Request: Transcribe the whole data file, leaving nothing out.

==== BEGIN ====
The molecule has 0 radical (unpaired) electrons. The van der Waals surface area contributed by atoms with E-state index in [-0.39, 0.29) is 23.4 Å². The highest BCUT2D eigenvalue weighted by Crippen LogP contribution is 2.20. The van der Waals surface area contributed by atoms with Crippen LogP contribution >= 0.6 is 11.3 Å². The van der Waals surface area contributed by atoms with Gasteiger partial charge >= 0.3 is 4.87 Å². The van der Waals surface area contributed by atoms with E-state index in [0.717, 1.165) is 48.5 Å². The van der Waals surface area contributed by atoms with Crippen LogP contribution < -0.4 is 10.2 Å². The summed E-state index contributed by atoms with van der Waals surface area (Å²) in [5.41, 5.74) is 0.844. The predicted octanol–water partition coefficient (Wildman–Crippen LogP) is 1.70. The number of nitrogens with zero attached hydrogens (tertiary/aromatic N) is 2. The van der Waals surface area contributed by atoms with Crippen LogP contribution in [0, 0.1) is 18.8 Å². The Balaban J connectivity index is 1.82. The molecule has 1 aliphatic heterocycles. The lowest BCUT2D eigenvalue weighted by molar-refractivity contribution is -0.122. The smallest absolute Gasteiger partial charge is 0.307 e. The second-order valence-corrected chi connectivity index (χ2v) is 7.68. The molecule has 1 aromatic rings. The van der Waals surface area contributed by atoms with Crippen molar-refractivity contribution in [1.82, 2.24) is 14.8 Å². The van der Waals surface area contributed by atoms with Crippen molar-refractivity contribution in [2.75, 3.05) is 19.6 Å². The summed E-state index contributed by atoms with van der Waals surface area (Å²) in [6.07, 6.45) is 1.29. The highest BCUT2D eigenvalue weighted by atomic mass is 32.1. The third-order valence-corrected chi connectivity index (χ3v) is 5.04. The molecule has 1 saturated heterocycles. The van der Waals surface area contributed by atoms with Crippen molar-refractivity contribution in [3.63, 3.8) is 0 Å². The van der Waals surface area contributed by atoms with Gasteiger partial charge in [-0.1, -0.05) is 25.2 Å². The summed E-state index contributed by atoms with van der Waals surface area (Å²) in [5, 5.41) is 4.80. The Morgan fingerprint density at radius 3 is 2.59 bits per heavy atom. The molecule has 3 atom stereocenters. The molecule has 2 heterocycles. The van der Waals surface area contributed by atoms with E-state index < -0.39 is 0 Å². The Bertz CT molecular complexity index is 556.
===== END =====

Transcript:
The molecule has 0 radical (unpaired) electrons. The van der Waals surface area contributed by atoms with E-state index in [-0.39, 0.29) is 23.4 Å². The highest BCUT2D eigenvalue weighted by Crippen LogP contribution is 2.20. The van der Waals surface area contributed by atoms with Crippen LogP contribution >= 0.6 is 11.3 Å². The van der Waals surface area contributed by atoms with Gasteiger partial charge >= 0.3 is 4.87 Å². The van der Waals surface area contributed by atoms with E-state index in [0.717, 1.165) is 48.5 Å². The van der Waals surface area contributed by atoms with Crippen LogP contribution < -0.4 is 10.2 Å². The summed E-state index contributed by atoms with van der Waals surface area (Å²) in [5.41, 5.74) is 0.844. The predicted octanol–water partition coefficient (Wildman–Crippen LogP) is 1.70. The number of nitrogens with zero attached hydrogens (tertiary/aromatic N) is 2. The van der Waals surface area contributed by atoms with Crippen LogP contribution in [0, 0.1) is 18.8 Å². The Balaban J connectivity index is 1.82. The molecule has 1 aliphatic heterocycles. The lowest BCUT2D eigenvalue weighted by molar-refractivity contribution is -0.122. The smallest absolute Gasteiger partial charge is 0.307 e. The second-order valence-corrected chi connectivity index (χ2v) is 7.68. The molecule has 1 aromatic rings. The van der Waals surface area contributed by atoms with Crippen molar-refractivity contribution in [1.82, 2.24) is 14.8 Å². The van der Waals surface area contributed by atoms with Crippen molar-refractivity contribution in [2.75, 3.05) is 19.6 Å². The summed E-state index contributed by atoms with van der Waals surface area (Å²) in [6.07, 6.45) is 1.29. The highest BCUT2D eigenvalue weighted by atomic mass is 32.1. The third-order valence-corrected chi connectivity index (χ3v) is 5.04. The molecule has 1 saturated heterocycles. The van der Waals surface area contributed by atoms with Crippen molar-refractivity contribution in [3.63, 3.8) is 0 Å². The van der Waals surface area contributed by atoms with Gasteiger partial charge in [-0.1, -0.05) is 25.2 Å². The summed E-state index contributed by atoms with van der Waals surface area (Å²) in [5, 5.41) is 4.80. The Morgan fingerprint density at radius 3 is 2.59 bits per heavy atom. The molecule has 3 atom stereocenters. The molecule has 2 heterocycles. The van der Waals surface area contributed by atoms with E-state index < -0.39 is 0 Å². The Bertz CT molecular complexity index is 556.